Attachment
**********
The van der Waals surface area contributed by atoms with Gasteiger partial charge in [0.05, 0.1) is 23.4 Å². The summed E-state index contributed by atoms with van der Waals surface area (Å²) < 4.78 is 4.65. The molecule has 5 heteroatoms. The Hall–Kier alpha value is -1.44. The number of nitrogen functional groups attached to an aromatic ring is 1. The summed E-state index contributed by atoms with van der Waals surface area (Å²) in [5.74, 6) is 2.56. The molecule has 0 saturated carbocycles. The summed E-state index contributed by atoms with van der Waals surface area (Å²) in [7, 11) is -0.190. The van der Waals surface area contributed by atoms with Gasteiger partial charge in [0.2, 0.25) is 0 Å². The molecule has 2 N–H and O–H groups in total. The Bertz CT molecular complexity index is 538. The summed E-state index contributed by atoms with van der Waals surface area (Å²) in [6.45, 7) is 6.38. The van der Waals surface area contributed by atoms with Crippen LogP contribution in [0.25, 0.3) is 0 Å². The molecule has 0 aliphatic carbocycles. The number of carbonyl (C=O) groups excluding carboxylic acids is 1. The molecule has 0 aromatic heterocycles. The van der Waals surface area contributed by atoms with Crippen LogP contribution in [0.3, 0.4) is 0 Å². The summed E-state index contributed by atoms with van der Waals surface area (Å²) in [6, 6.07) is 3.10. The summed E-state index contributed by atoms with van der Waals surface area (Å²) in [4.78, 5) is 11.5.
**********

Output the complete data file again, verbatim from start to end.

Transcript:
The van der Waals surface area contributed by atoms with Gasteiger partial charge in [0.05, 0.1) is 23.4 Å². The summed E-state index contributed by atoms with van der Waals surface area (Å²) < 4.78 is 4.65. The molecule has 5 heteroatoms. The Hall–Kier alpha value is -1.44. The number of nitrogen functional groups attached to an aromatic ring is 1. The summed E-state index contributed by atoms with van der Waals surface area (Å²) in [5.74, 6) is 2.56. The molecule has 0 saturated carbocycles. The summed E-state index contributed by atoms with van der Waals surface area (Å²) in [7, 11) is -0.190. The van der Waals surface area contributed by atoms with Gasteiger partial charge in [0.2, 0.25) is 0 Å². The molecule has 2 N–H and O–H groups in total. The Bertz CT molecular complexity index is 538. The summed E-state index contributed by atoms with van der Waals surface area (Å²) in [6.45, 7) is 6.38. The van der Waals surface area contributed by atoms with Crippen LogP contribution in [0.25, 0.3) is 0 Å². The molecule has 0 aliphatic carbocycles. The number of carbonyl (C=O) groups excluding carboxylic acids is 1. The molecule has 0 aromatic heterocycles. The van der Waals surface area contributed by atoms with Crippen LogP contribution in [0.3, 0.4) is 0 Å². The summed E-state index contributed by atoms with van der Waals surface area (Å²) in [6, 6.07) is 3.10. The summed E-state index contributed by atoms with van der Waals surface area (Å²) in [4.78, 5) is 11.5.